The Independent Commission of Investigations (INDECOM) has responded to a video widely circulated on social media of a driver fleeing from the police along Manning’s Hill Road in St. Andrew.
During the video, shots are heard, for which INDECOM has commenced an investigation into the discharge of firearm, with the full cooperation of the Jamaica Constabulary Force (JCF). The weapons of the police officers have been submitted to the laboratory for testing and other investigative lines of enquiry are being undertaken.
INDECOM categorically denounces actions of motorists who intentionally place the lives of passengers at risk, as well as other persons along the thoroughfare. Such actions can be deemed as reckless, irresponsible and dangerous.
With regard to the action of police officers who discharge their weapons, while in pursuit of a moving vehicle, the Commission believes that law enforcement officers must display due regard and comply with the guidance provided by the JCF in their Human Rights and Police Use of Force and Firearms Policy.
The Policy states that:
“firearms will NOT be discharged at a vehicle; simply because it failed to stop for a signal at a road check, or to immobilize the vehicle”.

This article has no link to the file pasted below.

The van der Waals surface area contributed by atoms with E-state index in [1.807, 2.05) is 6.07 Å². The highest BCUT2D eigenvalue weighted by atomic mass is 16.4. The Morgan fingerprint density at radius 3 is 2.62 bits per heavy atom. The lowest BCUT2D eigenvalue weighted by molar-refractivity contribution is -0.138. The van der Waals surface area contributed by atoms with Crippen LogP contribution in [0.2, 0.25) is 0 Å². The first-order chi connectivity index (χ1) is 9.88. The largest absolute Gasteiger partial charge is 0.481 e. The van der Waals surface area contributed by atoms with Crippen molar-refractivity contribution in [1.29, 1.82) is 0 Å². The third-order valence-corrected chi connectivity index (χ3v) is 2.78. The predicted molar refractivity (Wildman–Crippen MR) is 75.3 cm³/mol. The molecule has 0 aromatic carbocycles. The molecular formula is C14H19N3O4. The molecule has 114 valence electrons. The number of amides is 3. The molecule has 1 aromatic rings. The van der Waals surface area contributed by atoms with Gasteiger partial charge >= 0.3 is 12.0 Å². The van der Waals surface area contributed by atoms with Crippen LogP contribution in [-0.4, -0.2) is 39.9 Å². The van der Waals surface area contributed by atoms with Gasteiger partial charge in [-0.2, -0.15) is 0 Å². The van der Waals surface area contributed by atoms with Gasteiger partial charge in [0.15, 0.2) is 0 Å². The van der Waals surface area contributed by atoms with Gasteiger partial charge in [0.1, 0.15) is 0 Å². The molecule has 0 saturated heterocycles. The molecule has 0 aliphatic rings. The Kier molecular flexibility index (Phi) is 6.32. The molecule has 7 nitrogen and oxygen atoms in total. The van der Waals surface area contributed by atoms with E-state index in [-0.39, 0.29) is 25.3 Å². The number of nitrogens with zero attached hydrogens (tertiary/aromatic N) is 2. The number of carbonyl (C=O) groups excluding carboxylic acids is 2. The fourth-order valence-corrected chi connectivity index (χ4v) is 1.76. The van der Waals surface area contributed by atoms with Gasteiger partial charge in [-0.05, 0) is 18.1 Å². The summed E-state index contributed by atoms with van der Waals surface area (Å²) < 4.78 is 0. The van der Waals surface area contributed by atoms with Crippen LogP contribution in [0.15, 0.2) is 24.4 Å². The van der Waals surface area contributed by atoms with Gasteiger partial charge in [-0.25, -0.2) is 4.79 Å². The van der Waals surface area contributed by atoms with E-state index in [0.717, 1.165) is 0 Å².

“Police should not fire warning shots. There are risks associated with the firing of such shots, which have the potential to cause unintentional death or injury. They may also lead a subject or other officer to believe that they are under fire,” the release said.
Members of the JCF will not, in normal circumstances, fire at or from moving vehicles, unless the circumstances are such where the life of an officer or member of the public is at risk.
INDECOM reiterates that the action of discharging a weapon, by police officers should always be viewed as the deployment of deadly force, and the potential for serious harm to others is increased, especially when movement is added. In 2019, INDECOM reported on Compliance with Use of Force Policies and referenced that though Use of Force Policies caution against firing at vehicles and the use of warning shots, they are two operational practices which still persist. The Commission urges the JCF to be more reflective of best practices and responsible in their duties of protecting the lives of the citizens that they serve.